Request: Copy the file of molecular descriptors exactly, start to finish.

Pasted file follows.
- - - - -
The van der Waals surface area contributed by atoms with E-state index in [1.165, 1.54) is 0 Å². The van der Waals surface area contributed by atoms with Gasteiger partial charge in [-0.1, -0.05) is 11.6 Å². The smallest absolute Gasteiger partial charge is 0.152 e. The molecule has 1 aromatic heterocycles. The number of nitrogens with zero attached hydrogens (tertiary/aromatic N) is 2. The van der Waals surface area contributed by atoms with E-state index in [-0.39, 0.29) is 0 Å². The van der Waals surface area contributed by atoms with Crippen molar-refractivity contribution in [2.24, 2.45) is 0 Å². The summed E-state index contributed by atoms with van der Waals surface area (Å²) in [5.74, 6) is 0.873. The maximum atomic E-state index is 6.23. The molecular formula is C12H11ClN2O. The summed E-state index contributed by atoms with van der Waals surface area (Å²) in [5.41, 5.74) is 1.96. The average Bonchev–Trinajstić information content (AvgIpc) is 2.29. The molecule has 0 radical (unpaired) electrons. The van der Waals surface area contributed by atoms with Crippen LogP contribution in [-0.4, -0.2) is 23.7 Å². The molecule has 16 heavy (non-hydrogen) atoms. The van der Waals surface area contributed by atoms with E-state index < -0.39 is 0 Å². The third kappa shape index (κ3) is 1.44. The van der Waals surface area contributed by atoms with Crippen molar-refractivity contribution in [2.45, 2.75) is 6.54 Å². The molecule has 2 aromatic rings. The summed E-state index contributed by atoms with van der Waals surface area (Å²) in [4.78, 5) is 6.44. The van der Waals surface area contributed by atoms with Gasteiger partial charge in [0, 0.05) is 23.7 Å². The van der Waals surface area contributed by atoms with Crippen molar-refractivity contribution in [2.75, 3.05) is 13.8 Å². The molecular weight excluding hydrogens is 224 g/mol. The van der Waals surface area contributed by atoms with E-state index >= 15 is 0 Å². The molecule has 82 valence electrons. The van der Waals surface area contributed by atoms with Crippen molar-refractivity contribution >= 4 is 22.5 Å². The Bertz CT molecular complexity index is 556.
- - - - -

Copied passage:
The van der Waals surface area contributed by atoms with E-state index in [1.165, 1.54) is 0 Å². The van der Waals surface area contributed by atoms with Gasteiger partial charge in [-0.1, -0.05) is 11.6 Å². The smallest absolute Gasteiger partial charge is 0.152 e. The molecule has 1 aromatic heterocycles. The number of nitrogens with zero attached hydrogens (tertiary/aromatic N) is 2. The van der Waals surface area contributed by atoms with E-state index in [-0.39, 0.29) is 0 Å². The van der Waals surface area contributed by atoms with Crippen molar-refractivity contribution in [2.24, 2.45) is 0 Å². The summed E-state index contributed by atoms with van der Waals surface area (Å²) in [5.74, 6) is 0.873. The maximum atomic E-state index is 6.23. The molecular formula is C12H11ClN2O. The summed E-state index contributed by atoms with van der Waals surface area (Å²) in [5.41, 5.74) is 1.96. The average Bonchev–Trinajstić information content (AvgIpc) is 2.29. The molecule has 0 radical (unpaired) electrons. The van der Waals surface area contributed by atoms with Crippen LogP contribution in [-0.4, -0.2) is 23.7 Å². The molecule has 16 heavy (non-hydrogen) atoms. The van der Waals surface area contributed by atoms with E-state index < -0.39 is 0 Å². The third kappa shape index (κ3) is 1.44. The van der Waals surface area contributed by atoms with Crippen molar-refractivity contribution in [2.45, 2.75) is 6.54 Å². The molecule has 2 aromatic rings. The summed E-state index contributed by atoms with van der Waals surface area (Å²) in [4.78, 5) is 6.44. The van der Waals surface area contributed by atoms with Gasteiger partial charge in [0, 0.05) is 23.7 Å². The van der Waals surface area contributed by atoms with Crippen molar-refractivity contribution in [2.75, 3.05) is 13.8 Å². The molecular weight excluding hydrogens is 224 g/mol. The van der Waals surface area contributed by atoms with E-state index >= 15 is 0 Å². The molecule has 82 valence electrons. The van der Waals surface area contributed by atoms with Crippen molar-refractivity contribution >= 4 is 22.5 Å². The Bertz CT molecular complexity index is 556.